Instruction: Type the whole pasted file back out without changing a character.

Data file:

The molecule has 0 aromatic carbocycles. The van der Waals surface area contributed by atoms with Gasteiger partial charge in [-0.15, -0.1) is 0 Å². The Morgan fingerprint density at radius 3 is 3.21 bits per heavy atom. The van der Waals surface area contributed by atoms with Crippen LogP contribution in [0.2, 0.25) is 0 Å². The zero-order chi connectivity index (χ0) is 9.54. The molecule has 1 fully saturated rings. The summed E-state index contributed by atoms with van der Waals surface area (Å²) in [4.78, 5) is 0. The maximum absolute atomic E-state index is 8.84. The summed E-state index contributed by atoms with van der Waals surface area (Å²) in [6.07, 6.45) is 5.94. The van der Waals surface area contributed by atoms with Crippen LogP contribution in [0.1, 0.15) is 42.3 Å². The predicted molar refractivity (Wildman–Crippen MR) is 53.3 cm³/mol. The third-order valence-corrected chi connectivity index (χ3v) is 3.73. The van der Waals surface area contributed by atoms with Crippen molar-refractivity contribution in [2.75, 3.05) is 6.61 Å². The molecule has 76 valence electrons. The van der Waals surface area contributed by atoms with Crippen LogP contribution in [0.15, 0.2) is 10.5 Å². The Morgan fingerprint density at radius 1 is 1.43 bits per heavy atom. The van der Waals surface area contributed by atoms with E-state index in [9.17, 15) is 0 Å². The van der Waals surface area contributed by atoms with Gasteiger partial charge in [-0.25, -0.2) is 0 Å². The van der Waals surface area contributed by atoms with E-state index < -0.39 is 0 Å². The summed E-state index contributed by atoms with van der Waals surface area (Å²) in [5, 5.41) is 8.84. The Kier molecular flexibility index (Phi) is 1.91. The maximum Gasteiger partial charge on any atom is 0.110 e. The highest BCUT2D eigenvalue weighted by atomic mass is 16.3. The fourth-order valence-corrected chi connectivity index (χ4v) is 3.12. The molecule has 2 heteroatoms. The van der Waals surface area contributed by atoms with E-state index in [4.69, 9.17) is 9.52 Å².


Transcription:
The molecule has 0 aromatic carbocycles. The van der Waals surface area contributed by atoms with Gasteiger partial charge in [-0.15, -0.1) is 0 Å². The Morgan fingerprint density at radius 3 is 3.21 bits per heavy atom. The van der Waals surface area contributed by atoms with Crippen LogP contribution in [0.2, 0.25) is 0 Å². The zero-order chi connectivity index (χ0) is 9.54. The molecule has 1 fully saturated rings. The summed E-state index contributed by atoms with van der Waals surface area (Å²) in [4.78, 5) is 0. The maximum absolute atomic E-state index is 8.84. The summed E-state index contributed by atoms with van der Waals surface area (Å²) in [6.07, 6.45) is 5.94. The van der Waals surface area contributed by atoms with Crippen LogP contribution in [0.1, 0.15) is 42.3 Å². The predicted molar refractivity (Wildman–Crippen MR) is 53.3 cm³/mol. The third-order valence-corrected chi connectivity index (χ3v) is 3.73. The van der Waals surface area contributed by atoms with Crippen molar-refractivity contribution in [2.75, 3.05) is 6.61 Å². The molecule has 76 valence electrons. The van der Waals surface area contributed by atoms with Crippen LogP contribution in [0.15, 0.2) is 10.5 Å². The Morgan fingerprint density at radius 1 is 1.43 bits per heavy atom. The van der Waals surface area contributed by atoms with E-state index in [9.17, 15) is 0 Å². The van der Waals surface area contributed by atoms with Gasteiger partial charge in [-0.25, -0.2) is 0 Å². The van der Waals surface area contributed by atoms with E-state index < -0.39 is 0 Å². The summed E-state index contributed by atoms with van der Waals surface area (Å²) in [5, 5.41) is 8.84. The Kier molecular flexibility index (Phi) is 1.91. The maximum Gasteiger partial charge on any atom is 0.110 e. The highest BCUT2D eigenvalue weighted by atomic mass is 16.3. The fourth-order valence-corrected chi connectivity index (χ4v) is 3.12. The molecule has 2 heteroatoms. The van der Waals surface area contributed by atoms with E-state index in [4.69, 9.17) is 9.52 Å².